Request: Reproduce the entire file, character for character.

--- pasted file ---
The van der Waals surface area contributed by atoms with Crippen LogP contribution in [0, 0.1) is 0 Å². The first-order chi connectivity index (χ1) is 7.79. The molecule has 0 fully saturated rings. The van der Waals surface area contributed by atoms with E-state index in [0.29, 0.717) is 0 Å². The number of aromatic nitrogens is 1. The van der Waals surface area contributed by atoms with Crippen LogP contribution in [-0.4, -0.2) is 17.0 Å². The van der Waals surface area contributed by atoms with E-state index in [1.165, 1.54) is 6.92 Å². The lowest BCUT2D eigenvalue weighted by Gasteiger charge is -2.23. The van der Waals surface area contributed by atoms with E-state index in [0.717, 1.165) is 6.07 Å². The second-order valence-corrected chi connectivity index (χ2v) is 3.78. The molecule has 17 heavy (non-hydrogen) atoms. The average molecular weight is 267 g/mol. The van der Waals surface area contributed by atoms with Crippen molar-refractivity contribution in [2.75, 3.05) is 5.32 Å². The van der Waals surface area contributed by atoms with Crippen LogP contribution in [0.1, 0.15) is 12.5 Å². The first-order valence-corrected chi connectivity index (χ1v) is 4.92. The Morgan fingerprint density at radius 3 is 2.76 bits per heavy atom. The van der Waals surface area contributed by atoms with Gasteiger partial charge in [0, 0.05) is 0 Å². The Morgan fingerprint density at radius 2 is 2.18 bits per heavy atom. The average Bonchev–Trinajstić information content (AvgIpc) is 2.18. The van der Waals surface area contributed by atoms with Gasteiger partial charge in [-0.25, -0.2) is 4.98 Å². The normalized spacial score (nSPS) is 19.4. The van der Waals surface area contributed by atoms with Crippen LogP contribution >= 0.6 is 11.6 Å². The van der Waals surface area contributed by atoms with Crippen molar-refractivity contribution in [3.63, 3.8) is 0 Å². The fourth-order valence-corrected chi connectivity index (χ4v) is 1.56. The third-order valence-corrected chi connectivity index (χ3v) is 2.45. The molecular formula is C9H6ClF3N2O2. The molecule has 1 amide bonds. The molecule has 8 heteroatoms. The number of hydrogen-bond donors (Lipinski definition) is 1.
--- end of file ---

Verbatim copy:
The van der Waals surface area contributed by atoms with Crippen LogP contribution in [0, 0.1) is 0 Å². The first-order chi connectivity index (χ1) is 7.79. The molecule has 0 fully saturated rings. The van der Waals surface area contributed by atoms with E-state index in [0.29, 0.717) is 0 Å². The number of aromatic nitrogens is 1. The van der Waals surface area contributed by atoms with Crippen LogP contribution in [-0.4, -0.2) is 17.0 Å². The van der Waals surface area contributed by atoms with E-state index in [1.165, 1.54) is 6.92 Å². The lowest BCUT2D eigenvalue weighted by Gasteiger charge is -2.23. The van der Waals surface area contributed by atoms with E-state index in [0.717, 1.165) is 6.07 Å². The second-order valence-corrected chi connectivity index (χ2v) is 3.78. The molecule has 17 heavy (non-hydrogen) atoms. The average molecular weight is 267 g/mol. The van der Waals surface area contributed by atoms with Crippen molar-refractivity contribution in [2.75, 3.05) is 5.32 Å². The van der Waals surface area contributed by atoms with Crippen LogP contribution in [0.1, 0.15) is 12.5 Å². The first-order valence-corrected chi connectivity index (χ1v) is 4.92. The Morgan fingerprint density at radius 3 is 2.76 bits per heavy atom. The van der Waals surface area contributed by atoms with Gasteiger partial charge in [0, 0.05) is 0 Å². The Morgan fingerprint density at radius 2 is 2.18 bits per heavy atom. The average Bonchev–Trinajstić information content (AvgIpc) is 2.18. The van der Waals surface area contributed by atoms with Gasteiger partial charge in [-0.25, -0.2) is 4.98 Å². The normalized spacial score (nSPS) is 19.4. The van der Waals surface area contributed by atoms with Crippen LogP contribution >= 0.6 is 11.6 Å². The van der Waals surface area contributed by atoms with Crippen molar-refractivity contribution in [3.63, 3.8) is 0 Å². The fourth-order valence-corrected chi connectivity index (χ4v) is 1.56. The third-order valence-corrected chi connectivity index (χ3v) is 2.45. The molecular formula is C9H6ClF3N2O2. The molecule has 1 amide bonds. The molecule has 8 heteroatoms. The number of hydrogen-bond donors (Lipinski definition) is 1.